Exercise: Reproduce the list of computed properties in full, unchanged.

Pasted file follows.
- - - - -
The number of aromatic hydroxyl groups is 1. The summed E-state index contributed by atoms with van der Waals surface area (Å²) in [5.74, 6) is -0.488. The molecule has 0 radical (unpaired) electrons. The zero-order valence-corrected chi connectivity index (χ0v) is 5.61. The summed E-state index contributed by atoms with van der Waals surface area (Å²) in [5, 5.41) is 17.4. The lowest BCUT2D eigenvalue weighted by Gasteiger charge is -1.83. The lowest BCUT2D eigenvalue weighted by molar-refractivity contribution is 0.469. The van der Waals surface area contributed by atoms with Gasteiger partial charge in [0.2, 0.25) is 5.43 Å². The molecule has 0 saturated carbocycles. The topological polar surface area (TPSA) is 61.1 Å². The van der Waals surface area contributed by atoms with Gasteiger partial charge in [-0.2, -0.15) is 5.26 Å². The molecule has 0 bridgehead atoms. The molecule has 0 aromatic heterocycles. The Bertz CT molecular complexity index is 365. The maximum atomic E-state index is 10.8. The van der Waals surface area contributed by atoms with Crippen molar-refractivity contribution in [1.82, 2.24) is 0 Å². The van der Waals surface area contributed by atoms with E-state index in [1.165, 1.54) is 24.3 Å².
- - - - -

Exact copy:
The number of aromatic hydroxyl groups is 1. The summed E-state index contributed by atoms with van der Waals surface area (Å²) in [5.74, 6) is -0.488. The molecule has 0 radical (unpaired) electrons. The zero-order valence-corrected chi connectivity index (χ0v) is 5.61. The summed E-state index contributed by atoms with van der Waals surface area (Å²) in [5, 5.41) is 17.4. The lowest BCUT2D eigenvalue weighted by Gasteiger charge is -1.83. The lowest BCUT2D eigenvalue weighted by molar-refractivity contribution is 0.469. The van der Waals surface area contributed by atoms with Gasteiger partial charge in [0.2, 0.25) is 5.43 Å². The molecule has 0 saturated carbocycles. The topological polar surface area (TPSA) is 61.1 Å². The van der Waals surface area contributed by atoms with Gasteiger partial charge in [-0.2, -0.15) is 5.26 Å². The molecule has 0 bridgehead atoms. The molecule has 0 aromatic heterocycles. The Bertz CT molecular complexity index is 365. The maximum atomic E-state index is 10.8. The van der Waals surface area contributed by atoms with Crippen molar-refractivity contribution in [1.82, 2.24) is 0 Å². The van der Waals surface area contributed by atoms with E-state index in [1.165, 1.54) is 24.3 Å².